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by Ruth Colville
Growing onions has always been a very rewarding experience for gardeners both large and small. At Coldspring Farm we find the onion to be a reliable vegetable for year-round availability. Just as we are finishing our storage onions in May, the green onions we planted in April are beginning to reach the stage where we can sneak a few for that first early salad of the year. Not only do onions have a long list of culinary uses; for home gardeners, they can be planted in every nook and cranny throughout the garden. They are excellent to fill in between widely spaced plants such as brassicas, and if they get in the way, pull them green and enjoy.
I find that for the home gardener who wants onion greens from early spring to summer and good storage onions to last well into next spring, a yellow globe type or a standard stuttgarter variety is most rewarding. For greater variety, add a red globe onion and a Spanish onion. There are so many varieties that one could let onions take over the garden if not careful. Just remember that onions have day-length requirements: long-day types need the 13 to 16 hours of summer daylight found in northern climates.
Once you decide on the variety of onion you want to plant, you must next decide whether to plant seeds or sets (immature bulbs grown the previous year). Seeds offer a wider selection of cultivars, but they must be started indoors from late February to early March in flats and transplanted outdoors in May. Sets are easy to handle; they can be planted out as early as the soil can be worked and in succession to late spring for greens. We have done both seeds and sets and find that they produce equally well. Seeds are more time-consuming for the gardener than sets.
Onions enjoy rich, loamy soil with full sun and plenty of moisture during their early growth. Their nitrogen needs can best be met by spreading a heavy layer of well-composted manure in the rows prior to planting. Never use fresh manure. If seeds were started, transplant the plants into the garden in May once the weather has settled. The seedlings should be planted 4" apart and just a little deeper than they grew in the flats. Plant sets one inch deep and 3-4 inches apart if you plant to thin them by using the greens, or 5-6 inches if they are for storage. Keep them well watered and well weeded in the beginning and they will yield a good harvest.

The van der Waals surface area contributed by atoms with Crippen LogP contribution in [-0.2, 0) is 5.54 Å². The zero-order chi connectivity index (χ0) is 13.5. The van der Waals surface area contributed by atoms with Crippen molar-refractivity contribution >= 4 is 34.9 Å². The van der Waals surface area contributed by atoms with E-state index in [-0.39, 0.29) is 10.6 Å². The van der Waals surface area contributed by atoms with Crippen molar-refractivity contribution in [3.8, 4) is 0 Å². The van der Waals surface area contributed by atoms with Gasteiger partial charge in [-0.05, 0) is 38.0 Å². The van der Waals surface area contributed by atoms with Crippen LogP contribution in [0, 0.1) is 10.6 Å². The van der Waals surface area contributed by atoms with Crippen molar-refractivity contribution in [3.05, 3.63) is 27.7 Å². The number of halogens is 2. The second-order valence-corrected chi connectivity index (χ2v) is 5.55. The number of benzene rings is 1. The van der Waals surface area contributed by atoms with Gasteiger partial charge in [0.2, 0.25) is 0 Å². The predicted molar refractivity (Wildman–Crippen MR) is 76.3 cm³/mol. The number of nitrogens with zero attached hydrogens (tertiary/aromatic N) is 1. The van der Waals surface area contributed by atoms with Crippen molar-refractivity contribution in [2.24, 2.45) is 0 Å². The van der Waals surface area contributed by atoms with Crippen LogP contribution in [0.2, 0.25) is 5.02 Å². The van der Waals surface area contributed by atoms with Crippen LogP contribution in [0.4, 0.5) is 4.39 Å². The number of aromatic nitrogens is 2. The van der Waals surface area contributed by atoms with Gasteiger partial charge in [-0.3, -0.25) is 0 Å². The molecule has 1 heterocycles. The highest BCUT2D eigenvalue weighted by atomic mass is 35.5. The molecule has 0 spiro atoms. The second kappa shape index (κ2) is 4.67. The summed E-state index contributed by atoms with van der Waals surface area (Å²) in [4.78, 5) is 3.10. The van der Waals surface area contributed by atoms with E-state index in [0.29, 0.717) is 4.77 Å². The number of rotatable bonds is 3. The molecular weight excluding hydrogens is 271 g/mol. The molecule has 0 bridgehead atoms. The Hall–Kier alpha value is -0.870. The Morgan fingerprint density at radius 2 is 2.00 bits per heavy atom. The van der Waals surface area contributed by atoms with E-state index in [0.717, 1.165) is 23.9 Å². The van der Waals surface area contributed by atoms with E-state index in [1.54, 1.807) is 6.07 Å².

Rotating the onion crop each year and keeping onions from crowding each other will help prevent damage to the bulb from onion maggots. Diatomaceous earth or wood ashes, sprinkled on the soil around the plants, can discourage onion maggot adults from laying their eggs near your crop. This pest is not a problem here at Coldspring Farm.
To harvest onions, watch for the tops to start drying and falling over. You may have to gently step on some of the onion tops to help them bend over; this process will speed the drying of the top and neck. When the tops and necks are dried and the weather has been dry, pull up the onions and lay them out for a week or so in a dry, warm, airy place (a fan may come in handy). When they are perfectly dry, cut off the tops at the neck and store them in onion bags in a cool, dry, dark place. If weather conditions have slowed the drying process out in the garden, pull the onions and put them upside down on a rack with their tops pointing downwards. Set the rack in a dry, warm place with good air flow and let them dry for several weeks until tops, necks and skins are absolutely dry. Then store as above. Racks can be placed in a greenhouse, loft, garage, barn or any other dry spot you can think of. We have tried all the above and found them to work equally well.
Ruth Colville is an organic market gardener at Coldspring Farm near Middleton, N.S.
Copyright © 1997. Ruth Colville.
Reprinted with permission. All rights reserved.
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